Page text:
Clark U. to offer Professional Certificate in Youth Work Practice

July 21, 2014

youth_work_practicelargeIn a world where racism, sexism, and homophobia exist, it is important for young people to have access to role models they can trust and respect—individuals who can help them develop knowledge, skills, and a sense of purpose. Clark University is now helping to train those leaders by offering a Professional Certificate in Youth Work Practice.

“Whether leading a youth development organization, managing youth programs, or working at the frontlines with young people, youth workers put the well-being of young people at the center of their efforts,” said Laurie Ross, associate professor of Community Development and Planning at Clark and director of the certificate program.  “Most of the time, youth workers have to learn how to do this on their feet. There are very few opportunities for professional education for this field.”

Clark’s certificate program, the only one of its kind in the area, will combine theory, dialogue, reflection, and practice to ensure that students are effective with young people and have the administrative skills to demonstrate their impact.

“One of the most exciting aspects of this program is that it was co-created with local youth workers,” said professor Ross.  “We essentially created the type of academic program they were looking for.”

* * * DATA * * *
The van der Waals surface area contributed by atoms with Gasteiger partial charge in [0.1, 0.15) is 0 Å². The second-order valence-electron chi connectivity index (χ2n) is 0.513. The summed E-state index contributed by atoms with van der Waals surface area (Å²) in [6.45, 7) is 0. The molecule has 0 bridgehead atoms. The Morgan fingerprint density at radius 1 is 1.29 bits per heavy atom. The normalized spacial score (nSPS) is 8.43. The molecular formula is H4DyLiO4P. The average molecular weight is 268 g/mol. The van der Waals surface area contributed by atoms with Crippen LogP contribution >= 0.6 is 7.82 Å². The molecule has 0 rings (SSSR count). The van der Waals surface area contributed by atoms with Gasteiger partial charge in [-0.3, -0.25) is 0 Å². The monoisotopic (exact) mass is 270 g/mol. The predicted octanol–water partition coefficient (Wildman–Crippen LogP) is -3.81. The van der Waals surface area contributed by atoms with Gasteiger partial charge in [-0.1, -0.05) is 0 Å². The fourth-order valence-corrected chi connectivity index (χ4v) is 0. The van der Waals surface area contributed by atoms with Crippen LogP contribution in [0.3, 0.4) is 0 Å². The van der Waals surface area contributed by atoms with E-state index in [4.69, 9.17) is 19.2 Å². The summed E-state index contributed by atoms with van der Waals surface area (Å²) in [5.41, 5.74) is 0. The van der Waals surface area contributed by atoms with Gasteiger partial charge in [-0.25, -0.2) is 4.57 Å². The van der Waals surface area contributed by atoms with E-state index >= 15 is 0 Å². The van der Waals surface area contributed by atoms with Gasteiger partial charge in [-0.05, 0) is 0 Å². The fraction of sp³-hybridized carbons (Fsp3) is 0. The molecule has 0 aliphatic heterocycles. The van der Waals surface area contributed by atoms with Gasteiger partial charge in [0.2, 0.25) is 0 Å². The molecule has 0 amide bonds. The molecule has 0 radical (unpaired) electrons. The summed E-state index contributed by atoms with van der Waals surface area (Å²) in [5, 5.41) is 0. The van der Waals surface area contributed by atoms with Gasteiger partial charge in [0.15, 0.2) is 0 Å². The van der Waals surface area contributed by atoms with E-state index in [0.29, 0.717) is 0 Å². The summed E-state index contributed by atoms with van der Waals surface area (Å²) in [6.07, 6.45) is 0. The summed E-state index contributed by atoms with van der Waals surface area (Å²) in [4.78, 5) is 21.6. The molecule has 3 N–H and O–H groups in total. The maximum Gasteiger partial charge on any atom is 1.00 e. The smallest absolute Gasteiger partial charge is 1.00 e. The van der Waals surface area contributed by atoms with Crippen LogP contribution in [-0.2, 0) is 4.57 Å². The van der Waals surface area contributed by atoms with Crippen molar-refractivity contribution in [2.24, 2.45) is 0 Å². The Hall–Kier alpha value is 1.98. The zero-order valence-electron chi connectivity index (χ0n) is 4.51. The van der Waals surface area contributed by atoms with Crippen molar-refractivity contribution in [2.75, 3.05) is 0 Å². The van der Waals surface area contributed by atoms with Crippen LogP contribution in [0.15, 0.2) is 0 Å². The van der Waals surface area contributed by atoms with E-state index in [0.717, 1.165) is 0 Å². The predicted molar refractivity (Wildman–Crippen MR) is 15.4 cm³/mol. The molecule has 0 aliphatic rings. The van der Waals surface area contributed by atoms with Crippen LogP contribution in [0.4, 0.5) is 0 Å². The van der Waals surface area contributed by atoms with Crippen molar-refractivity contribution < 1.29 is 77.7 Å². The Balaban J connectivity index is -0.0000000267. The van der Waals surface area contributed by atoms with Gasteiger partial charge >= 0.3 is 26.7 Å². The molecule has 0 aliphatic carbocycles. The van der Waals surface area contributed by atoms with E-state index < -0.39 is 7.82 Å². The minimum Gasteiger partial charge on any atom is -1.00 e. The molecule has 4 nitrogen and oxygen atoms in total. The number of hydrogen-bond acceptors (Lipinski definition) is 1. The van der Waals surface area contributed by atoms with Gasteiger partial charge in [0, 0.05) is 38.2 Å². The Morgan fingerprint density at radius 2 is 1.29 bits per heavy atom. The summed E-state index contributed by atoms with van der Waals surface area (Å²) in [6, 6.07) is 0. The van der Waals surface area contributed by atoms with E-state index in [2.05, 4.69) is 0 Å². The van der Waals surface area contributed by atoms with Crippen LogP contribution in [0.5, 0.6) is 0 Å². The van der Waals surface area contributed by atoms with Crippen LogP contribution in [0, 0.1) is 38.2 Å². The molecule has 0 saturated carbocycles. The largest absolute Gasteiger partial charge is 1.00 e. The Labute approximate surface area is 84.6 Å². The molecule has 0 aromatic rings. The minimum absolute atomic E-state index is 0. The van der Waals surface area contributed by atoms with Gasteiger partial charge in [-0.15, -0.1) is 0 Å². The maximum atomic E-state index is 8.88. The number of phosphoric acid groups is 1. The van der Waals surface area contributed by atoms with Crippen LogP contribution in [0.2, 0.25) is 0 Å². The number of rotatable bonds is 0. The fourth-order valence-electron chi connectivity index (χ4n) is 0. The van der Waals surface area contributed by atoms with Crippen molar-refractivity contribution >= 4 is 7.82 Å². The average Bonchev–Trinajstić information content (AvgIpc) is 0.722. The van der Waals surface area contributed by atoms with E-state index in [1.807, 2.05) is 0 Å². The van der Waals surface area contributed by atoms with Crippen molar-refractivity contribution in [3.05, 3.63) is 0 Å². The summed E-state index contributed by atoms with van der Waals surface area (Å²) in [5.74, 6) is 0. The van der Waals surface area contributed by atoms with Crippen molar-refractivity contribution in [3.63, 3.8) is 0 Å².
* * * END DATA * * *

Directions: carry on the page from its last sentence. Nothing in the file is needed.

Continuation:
Clark’s program is designed for both current master’s degree students at Clark as well as practicing youth workers from the Greater Worcester area and beyond. The program consists of six core courses as well as learning, teaching and action in the context of a Community of Practice (CoP) that includes Clark faculty directly engaged in youth work along with aspiring, novice, and experienced youth workers. Individuals who pursue the certificate will learn to:

  • identify and analyze community forces that positively and negatively affect young people and how to apply this analysis to youth work;
  • appraise and respond to complex and ambiguous youth work problems and to think and act on one’s feet;
  • involve young people in their own analysis of oppressive systems;
  • develop, run, manage, evaluate, and fund theoretically grounded youth development programs and organizations; and
  • network with other youth development professionals and share resources.

Students can select from a wide array of courses offered by Clark’s International Development, Community, and Environment (IDCE) Department, as well as other departments at Clark. Courses include youth and community development, public communication, non-profit management, and grant writing.  Faculty from seven departments are involved in this specialization; all are directly engaged in some form of youth work practice or research.

Ross said the courses in the program, like all courses at Clark under Liberal Education and Effective Practice (LEEP), are designed to encourage reflection, empowerment, and development of a professional collective identity. Students in the program can also get involved in several ongoing research projects Clark faculty are conducting with our community partners aimed at helping vulnerable youth in the city of Worcester.

For more information on the Youth Work Certification Program, visit